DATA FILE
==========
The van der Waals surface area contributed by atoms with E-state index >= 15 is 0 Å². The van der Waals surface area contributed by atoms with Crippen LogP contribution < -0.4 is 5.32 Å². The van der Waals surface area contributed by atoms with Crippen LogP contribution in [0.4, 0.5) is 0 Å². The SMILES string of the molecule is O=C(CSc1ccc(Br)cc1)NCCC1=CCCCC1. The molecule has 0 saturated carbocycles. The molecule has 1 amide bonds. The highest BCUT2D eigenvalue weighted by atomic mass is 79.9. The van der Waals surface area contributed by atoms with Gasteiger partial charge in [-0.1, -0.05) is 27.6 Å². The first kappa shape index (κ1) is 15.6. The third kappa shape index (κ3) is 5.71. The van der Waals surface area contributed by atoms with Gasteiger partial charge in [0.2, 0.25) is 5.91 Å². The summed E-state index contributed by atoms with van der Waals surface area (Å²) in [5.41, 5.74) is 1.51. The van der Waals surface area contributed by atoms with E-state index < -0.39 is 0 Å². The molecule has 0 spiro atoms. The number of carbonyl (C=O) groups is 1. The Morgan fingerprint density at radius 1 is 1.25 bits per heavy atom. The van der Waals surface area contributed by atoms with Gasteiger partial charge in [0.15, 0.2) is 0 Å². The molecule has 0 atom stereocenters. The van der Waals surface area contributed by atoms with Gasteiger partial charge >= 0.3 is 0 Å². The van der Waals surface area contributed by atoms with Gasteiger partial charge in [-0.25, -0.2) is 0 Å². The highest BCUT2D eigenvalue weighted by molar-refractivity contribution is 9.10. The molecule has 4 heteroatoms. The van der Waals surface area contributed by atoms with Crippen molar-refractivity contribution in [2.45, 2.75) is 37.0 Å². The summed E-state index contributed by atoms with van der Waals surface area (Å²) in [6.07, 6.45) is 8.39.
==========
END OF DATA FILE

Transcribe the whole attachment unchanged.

The van der Waals surface area contributed by atoms with E-state index >= 15 is 0 Å². The van der Waals surface area contributed by atoms with Crippen LogP contribution < -0.4 is 5.32 Å². The van der Waals surface area contributed by atoms with Crippen LogP contribution in [0.4, 0.5) is 0 Å². The SMILES string of the molecule is O=C(CSc1ccc(Br)cc1)NCCC1=CCCCC1. The molecule has 0 saturated carbocycles. The molecule has 1 amide bonds. The highest BCUT2D eigenvalue weighted by atomic mass is 79.9. The van der Waals surface area contributed by atoms with Gasteiger partial charge in [-0.1, -0.05) is 27.6 Å². The first kappa shape index (κ1) is 15.6. The third kappa shape index (κ3) is 5.71. The van der Waals surface area contributed by atoms with Gasteiger partial charge in [0.2, 0.25) is 5.91 Å². The summed E-state index contributed by atoms with van der Waals surface area (Å²) in [5.41, 5.74) is 1.51. The van der Waals surface area contributed by atoms with E-state index < -0.39 is 0 Å². The molecule has 0 spiro atoms. The number of carbonyl (C=O) groups is 1. The Morgan fingerprint density at radius 1 is 1.25 bits per heavy atom. The van der Waals surface area contributed by atoms with Gasteiger partial charge in [0.15, 0.2) is 0 Å². The molecule has 0 atom stereocenters. The van der Waals surface area contributed by atoms with Gasteiger partial charge >= 0.3 is 0 Å². The van der Waals surface area contributed by atoms with Gasteiger partial charge in [-0.25, -0.2) is 0 Å². The highest BCUT2D eigenvalue weighted by molar-refractivity contribution is 9.10. The molecule has 4 heteroatoms. The van der Waals surface area contributed by atoms with Crippen molar-refractivity contribution in [2.45, 2.75) is 37.0 Å². The summed E-state index contributed by atoms with van der Waals surface area (Å²) in [6.07, 6.45) is 8.39.